High in the Mountains I Fail to Find the Wise Man

. . . he's gone, they don't know where

I lean my grief
on two or three pines                   
and walk away.

One can easily see that not all T'ang poems are as veiled as "Quiet Night," even this poem by the same poet.  I can see him leaning sadly against the pines.  I can also see that he satisfies his need to grieve and now can peacefully, if drunkenly, "walk away" and resume the rest of his life.  The latter is the parallel meaning.

Yu Xuangi's Art
A woman who both benefited from and perished in the unusually open culture of the T'ang dynastry was Yu Xuangi.  I have read conflicting accounts of her life.  Here, I'm going to use material from David Young's "Introduction" to the collection of Yu's poems, The Clouds Float North. 

Young says, "We owe the survival of these poems to the ancient Chinese anthologists' urge to be complete. . . . To their comprehensive period anthologies of what they counted most, the poems of men who were also government officials of varying degrees of importance, they couldn't resist adding curiosities: poems by ghosts, poems by monks, even poems by women. . . ."   

This is not to say that women's poems were necessarily of little importance.  "In fact," Young says, "the T'ang dynasty happens to have been a time when women had greater freedom of choice and social mobility than was the case both earlier and later. . . . Daoism . . . had become the official state religion.  Daoist philosophy has always emphasized quality of being. . . ."

Yu Xuanji was a concubine from a family that valued the arts.  In addition, she was a Daoist "nun," and she was also a courtesan, socializing with the literati and powerful men of her world.  The sequence in "concubine," "nun," and "courtesan" is unknown and actually may have occurred simultaneously.  "Concubine" here is "lesser wife," and we learn that her "husband" was often away. Yu's poems, in a wonderful exuberance, express every emotion, including loneliness.  Young says (x11), ". . . resilience and dignity of the human spirit are held in a kind of "suspension."  Yu experiments with conventional settings and forms, including letters.  She expresses both satisfaction and dissatisfaction with womanhood, in the context of expectations and academic opportunities.  Yu comes down to us from 1,500 years back totally alive.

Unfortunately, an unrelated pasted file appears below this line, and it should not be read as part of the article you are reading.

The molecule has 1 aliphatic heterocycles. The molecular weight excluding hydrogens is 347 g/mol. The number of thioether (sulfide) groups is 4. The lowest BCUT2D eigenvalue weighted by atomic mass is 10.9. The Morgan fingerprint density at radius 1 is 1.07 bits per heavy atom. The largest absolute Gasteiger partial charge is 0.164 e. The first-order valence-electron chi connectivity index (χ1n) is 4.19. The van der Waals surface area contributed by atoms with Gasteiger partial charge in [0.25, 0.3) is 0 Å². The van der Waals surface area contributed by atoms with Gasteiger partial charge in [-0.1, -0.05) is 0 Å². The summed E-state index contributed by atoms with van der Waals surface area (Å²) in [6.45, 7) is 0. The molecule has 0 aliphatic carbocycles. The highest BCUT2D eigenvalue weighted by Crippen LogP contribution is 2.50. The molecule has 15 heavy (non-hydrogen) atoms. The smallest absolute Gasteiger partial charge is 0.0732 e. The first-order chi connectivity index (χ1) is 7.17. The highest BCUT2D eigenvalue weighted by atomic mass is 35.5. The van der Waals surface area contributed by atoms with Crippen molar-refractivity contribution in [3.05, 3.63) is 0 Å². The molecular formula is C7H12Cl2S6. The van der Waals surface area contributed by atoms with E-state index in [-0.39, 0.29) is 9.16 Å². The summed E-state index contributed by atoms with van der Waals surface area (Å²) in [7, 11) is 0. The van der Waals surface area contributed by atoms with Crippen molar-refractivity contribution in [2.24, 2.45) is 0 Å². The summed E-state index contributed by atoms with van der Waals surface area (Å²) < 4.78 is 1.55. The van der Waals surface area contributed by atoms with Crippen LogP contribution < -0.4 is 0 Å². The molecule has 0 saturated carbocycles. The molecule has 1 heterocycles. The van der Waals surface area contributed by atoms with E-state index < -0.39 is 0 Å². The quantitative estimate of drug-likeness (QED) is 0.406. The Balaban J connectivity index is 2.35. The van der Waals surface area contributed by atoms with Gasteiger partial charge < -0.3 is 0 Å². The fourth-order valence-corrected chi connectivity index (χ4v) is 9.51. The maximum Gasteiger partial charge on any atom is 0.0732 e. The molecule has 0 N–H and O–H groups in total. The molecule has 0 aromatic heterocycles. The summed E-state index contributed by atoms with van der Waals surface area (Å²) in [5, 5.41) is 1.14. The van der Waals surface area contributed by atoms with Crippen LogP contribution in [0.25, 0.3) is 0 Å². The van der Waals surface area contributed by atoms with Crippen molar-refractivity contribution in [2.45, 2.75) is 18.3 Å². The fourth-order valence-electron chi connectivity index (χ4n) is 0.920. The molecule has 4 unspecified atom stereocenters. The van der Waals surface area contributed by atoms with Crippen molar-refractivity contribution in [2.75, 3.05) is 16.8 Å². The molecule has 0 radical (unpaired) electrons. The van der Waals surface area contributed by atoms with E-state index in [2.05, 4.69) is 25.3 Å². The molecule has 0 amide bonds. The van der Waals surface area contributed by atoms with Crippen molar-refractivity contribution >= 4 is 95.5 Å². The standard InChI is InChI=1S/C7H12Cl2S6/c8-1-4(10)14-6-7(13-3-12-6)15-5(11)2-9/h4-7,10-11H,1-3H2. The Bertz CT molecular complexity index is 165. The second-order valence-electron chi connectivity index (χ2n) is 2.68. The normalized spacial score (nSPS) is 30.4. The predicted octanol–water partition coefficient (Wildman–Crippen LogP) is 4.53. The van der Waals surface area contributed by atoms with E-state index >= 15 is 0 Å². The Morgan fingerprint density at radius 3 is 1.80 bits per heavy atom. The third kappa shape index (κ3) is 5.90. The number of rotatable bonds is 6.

Selling of the Last Peonies

Who can afford these peonies?
their price is much too high

their arrogant aroma
even intimidates butterflies

flowers so deeply red
they must have been grown in a palace

leaves so darkly green
dust scarcely dares to settle there

if you wait till they're transplanted
to the Imperial Gardens

then you, young lords, will find
you have no means to buy them.

The poem fits the twelve line stipulation.  "Red" is the royal color.  "Peonies" are probably fertility.  The parallelism is, in Young's words, that "the poet is obviously talking about beautiful young women, but it is just as clear that she is literally talking about her culture's prizing of this flower. . . .Intensity of beauty and of being, almost to excess, is the organizing principle throughout. . . . The teasing tone, the wistful recognition that beauty of any kind is expensive, rare, and ephemeral . . . are typical of Yu Xuanji's poetic voice. . ."

Certainly, the story of Yu's life is one for classical drama.
Official sources from the time report that she was condemned to death and executed for beating to death a novice.  The length of her life is disputed.  She died at somewhere between 24 and 28 years of age.

I want to close with a letter poem by Yu Xuanji.  I can feel her passionate youth as she breathes into the words on this page today.

Matching Poem for My New Neighbor to the West, Inviting Him over for Wine

    Imagine a small poem
    chanted a hundred times
    each word bringing new feelings
    my thoughts have climbed the wall
    between our houses

    I gaze into the distance
    my heart's not made of stone

    the Milky Way looks expectant
    out there in the vastness

    Hunan's rivers are waking up
    the zither is fully tuned

    every April the Cold Food Festival
    leaves me a little homesick

    silent night, mellow wine
    don't make me pour it alone.
"Wine" is the symbol for love.

These poems contain, in their perfect detail, a reality of moments that reflect those in our own brief and lonely human lives.


Dobyns, Stephen.  Best Words, Best Order.  New York: St. Martin's, 1996.

Ho, Minfong, Tr.  Maples in the Mist.  New York: Lothrop, Lee & Shepard Books, 1996.

Protopopescu, Orel, Tr.  A Thousand Peaks, Poems from China.  Berkeley: Pacific View P, 2002.

Young, David, Tr.  Five T'ang Poets.  Oberlin: Oberlin College P, 1990.

Young, David and Jiann I. Lin., Tr.  The Clouds Float North, The Complete Poems of Yu Xuanji.  Hanover: University P New England, 1998.

copyright2006Idore Anschell



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Idore Anschell is a U. W. graduate in Creative Writing.  She has lived in China and Taiwan, where she made a living as teacher and  fortune teller.  Publications include poems in Pennine Ink (U.K.), Real Change, Washington Poets Association Anthology (2005) and, forthcoming in May, 2006, Coffee House Poetry Journal (U.K.).  Also in May, 2006, Idore will receive an M.F.A. from Spalding University in Louisville, Kentucky.   She is a member of Poets Table.